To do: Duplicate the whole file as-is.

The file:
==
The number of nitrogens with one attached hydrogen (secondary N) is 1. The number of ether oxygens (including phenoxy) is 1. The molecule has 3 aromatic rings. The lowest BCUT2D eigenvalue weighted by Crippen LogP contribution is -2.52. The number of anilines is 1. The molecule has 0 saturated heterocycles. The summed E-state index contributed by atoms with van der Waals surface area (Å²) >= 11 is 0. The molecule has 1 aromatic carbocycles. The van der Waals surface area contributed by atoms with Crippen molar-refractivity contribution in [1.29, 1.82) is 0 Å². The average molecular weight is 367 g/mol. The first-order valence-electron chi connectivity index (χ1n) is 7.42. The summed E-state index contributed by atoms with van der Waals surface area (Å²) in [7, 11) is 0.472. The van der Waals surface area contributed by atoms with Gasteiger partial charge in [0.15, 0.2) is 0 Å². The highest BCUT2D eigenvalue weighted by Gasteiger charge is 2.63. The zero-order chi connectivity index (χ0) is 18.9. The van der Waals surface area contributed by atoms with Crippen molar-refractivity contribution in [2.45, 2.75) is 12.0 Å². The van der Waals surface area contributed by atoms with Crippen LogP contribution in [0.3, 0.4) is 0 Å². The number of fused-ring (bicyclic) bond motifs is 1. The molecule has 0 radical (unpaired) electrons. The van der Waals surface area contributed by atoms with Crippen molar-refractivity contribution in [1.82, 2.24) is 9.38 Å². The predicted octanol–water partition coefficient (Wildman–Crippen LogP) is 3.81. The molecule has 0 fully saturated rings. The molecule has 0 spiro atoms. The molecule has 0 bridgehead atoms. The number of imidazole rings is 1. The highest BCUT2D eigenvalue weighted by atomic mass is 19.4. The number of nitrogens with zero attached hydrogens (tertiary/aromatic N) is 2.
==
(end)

The number of nitrogens with one attached hydrogen (secondary N) is 1. The number of ether oxygens (including phenoxy) is 1. The molecule has 3 aromatic rings. The lowest BCUT2D eigenvalue weighted by Crippen LogP contribution is -2.52. The number of anilines is 1. The molecule has 0 saturated heterocycles. The summed E-state index contributed by atoms with van der Waals surface area (Å²) >= 11 is 0. The molecule has 1 aromatic carbocycles. The van der Waals surface area contributed by atoms with Crippen molar-refractivity contribution in [1.29, 1.82) is 0 Å². The average molecular weight is 367 g/mol. The first-order valence-electron chi connectivity index (χ1n) is 7.42. The summed E-state index contributed by atoms with van der Waals surface area (Å²) in [7, 11) is 0.472. The van der Waals surface area contributed by atoms with Gasteiger partial charge in [0.15, 0.2) is 0 Å². The highest BCUT2D eigenvalue weighted by Gasteiger charge is 2.63. The zero-order chi connectivity index (χ0) is 18.9. The van der Waals surface area contributed by atoms with Crippen molar-refractivity contribution in [2.45, 2.75) is 12.0 Å². The van der Waals surface area contributed by atoms with Crippen LogP contribution in [0.3, 0.4) is 0 Å². The number of fused-ring (bicyclic) bond motifs is 1. The molecule has 0 radical (unpaired) electrons. The van der Waals surface area contributed by atoms with Crippen molar-refractivity contribution in [1.82, 2.24) is 9.38 Å². The predicted octanol–water partition coefficient (Wildman–Crippen LogP) is 3.81. The molecule has 0 fully saturated rings. The molecule has 0 spiro atoms. The molecule has 0 bridgehead atoms. The number of imidazole rings is 1. The highest BCUT2D eigenvalue weighted by atomic mass is 19.4. The number of nitrogens with zero attached hydrogens (tertiary/aromatic N) is 2.